The Dodd-Frank Wall Street Reform Act, which Bachus said was a result of "the behavior of a few and not main street institutions," punishes credit unions and small financial institutions that were innocent victims. "We're going to look very hard [at Dodd-Frank]," and credit unions could see bipartisan support for taking off some unnecessary, needed, uncalled for parts of Dodd-Frank that impact credit unions and other small financial institutions, he added.
The structure of the Consumer Financial Protection Bureau is another topic that could soon be addressed in a bipartisan manner, Bachus said. He noted that House and Senate members are in serious talks to form a bipartisan commission to govern the bureau. "I think that you will find that approach much fairer and less dictatorial," he said.
NEW: Fryzel: CU 'Common Purpose' Is Powerful Legacy
WASHINGTON (2/26/13, UPDATED 11:11 a.m. ET)--National Credit Union Administration board member Michael Fryzel told a crowd of more than 4,200 credit union officials that their joint vision and values rescued the industry from the recent recession and honored what their predecessors had created.
He was addressing the Credit Union National Association's 2013 Governmental Affairs Conference held here through Thursday.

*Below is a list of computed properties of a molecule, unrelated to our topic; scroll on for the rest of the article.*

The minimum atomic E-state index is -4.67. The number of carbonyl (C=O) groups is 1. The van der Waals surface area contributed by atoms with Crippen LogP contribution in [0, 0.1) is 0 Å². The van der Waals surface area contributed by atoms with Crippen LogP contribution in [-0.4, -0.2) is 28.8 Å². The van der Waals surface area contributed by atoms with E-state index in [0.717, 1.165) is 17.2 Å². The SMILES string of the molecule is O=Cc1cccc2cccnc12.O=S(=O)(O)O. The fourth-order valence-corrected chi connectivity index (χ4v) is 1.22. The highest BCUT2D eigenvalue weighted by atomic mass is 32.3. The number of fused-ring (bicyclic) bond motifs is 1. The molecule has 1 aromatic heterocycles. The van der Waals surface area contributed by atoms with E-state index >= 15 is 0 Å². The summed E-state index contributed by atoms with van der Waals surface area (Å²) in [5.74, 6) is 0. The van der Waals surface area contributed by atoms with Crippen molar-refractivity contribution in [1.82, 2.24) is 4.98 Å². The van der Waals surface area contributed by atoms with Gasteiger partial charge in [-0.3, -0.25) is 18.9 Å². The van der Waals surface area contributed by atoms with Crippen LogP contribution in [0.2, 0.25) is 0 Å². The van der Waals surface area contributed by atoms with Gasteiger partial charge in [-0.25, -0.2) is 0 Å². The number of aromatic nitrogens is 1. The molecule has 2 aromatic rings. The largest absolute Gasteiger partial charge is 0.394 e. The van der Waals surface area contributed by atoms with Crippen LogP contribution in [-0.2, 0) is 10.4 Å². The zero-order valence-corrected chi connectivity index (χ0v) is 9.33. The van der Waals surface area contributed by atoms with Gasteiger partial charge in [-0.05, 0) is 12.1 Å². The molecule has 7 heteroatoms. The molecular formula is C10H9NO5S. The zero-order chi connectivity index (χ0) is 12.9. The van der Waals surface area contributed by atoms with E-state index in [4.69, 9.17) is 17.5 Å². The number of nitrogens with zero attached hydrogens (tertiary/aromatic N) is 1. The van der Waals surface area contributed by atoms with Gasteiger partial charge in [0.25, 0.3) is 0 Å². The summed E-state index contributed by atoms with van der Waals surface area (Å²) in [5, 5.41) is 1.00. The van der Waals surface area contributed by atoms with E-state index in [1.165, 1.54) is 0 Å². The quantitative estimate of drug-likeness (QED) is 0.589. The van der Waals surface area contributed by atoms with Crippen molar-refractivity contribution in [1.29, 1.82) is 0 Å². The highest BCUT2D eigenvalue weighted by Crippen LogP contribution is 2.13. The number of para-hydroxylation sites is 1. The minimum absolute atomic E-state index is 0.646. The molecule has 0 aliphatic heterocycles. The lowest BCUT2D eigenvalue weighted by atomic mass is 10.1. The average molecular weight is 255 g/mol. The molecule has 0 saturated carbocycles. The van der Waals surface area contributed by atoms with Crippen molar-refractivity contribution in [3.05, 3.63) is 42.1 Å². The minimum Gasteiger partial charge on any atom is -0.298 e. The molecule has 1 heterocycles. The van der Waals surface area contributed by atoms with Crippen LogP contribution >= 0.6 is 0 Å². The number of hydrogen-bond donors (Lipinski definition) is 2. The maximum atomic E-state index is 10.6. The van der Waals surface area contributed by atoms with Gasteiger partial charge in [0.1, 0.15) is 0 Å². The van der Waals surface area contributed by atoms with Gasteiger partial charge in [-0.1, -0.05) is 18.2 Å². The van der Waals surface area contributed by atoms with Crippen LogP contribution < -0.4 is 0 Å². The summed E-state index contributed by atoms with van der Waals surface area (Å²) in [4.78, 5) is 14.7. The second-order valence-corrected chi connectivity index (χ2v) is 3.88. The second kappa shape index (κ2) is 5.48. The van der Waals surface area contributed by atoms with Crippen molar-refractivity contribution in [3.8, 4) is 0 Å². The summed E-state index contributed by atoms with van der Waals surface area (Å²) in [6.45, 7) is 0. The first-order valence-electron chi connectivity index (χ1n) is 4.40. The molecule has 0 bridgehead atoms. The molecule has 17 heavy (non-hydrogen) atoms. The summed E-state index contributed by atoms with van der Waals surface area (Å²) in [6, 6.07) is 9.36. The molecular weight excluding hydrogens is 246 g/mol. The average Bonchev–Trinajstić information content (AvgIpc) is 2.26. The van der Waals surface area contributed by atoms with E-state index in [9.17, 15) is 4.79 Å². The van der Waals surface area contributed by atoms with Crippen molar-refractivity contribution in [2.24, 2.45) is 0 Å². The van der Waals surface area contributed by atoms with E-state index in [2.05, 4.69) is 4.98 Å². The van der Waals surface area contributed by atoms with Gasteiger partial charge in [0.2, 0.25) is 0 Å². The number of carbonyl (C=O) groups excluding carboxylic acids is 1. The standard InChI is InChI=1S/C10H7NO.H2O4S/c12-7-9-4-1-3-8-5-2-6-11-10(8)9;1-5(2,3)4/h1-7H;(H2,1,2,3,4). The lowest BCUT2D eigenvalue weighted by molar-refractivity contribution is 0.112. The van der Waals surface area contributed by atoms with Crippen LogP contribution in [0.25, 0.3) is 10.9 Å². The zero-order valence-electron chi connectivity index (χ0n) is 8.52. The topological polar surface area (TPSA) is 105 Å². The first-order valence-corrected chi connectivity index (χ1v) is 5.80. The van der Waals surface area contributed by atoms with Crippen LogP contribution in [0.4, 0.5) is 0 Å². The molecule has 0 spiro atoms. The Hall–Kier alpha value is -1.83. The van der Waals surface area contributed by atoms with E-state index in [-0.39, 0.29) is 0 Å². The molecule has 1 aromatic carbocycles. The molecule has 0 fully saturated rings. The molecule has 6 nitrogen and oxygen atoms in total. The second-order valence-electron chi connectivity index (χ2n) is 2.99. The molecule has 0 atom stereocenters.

Fryzel said that during the country's recent financial crisis, the "people who made up the credit union system held together, and because of that, the system held together."
"We all rolled up our sleeves. All of us hauled new timbers. We rebuilt the system ourselves, a system that is going to last," he said.
The NCUA board member also applauded credit unions for continuing to lend to their members and members' families to help them through difficult times. The credit union audience got a pat on the back for being part of a system that accepts challenges together and can take pride in their accomplishments.
Fryzel encouraged the credit union representatives to continue to live out their vision.
"Vision" is a powerful theme of this year's GAC. During the Monday morning session, CUNA President/CEO Bill Cheney presented a bold new, overarching strategic vision for the credit union movement: A vision in which "Americans choose credit unions as their best financial partner."
He outlined this strategic vision, and how credit unions can "Unite for Good" to achieve it, was the focus of the CUNA leader's remarks to the 4,200 participants at the opening general session of CUNA's 2013 Governmental Affairs Conference.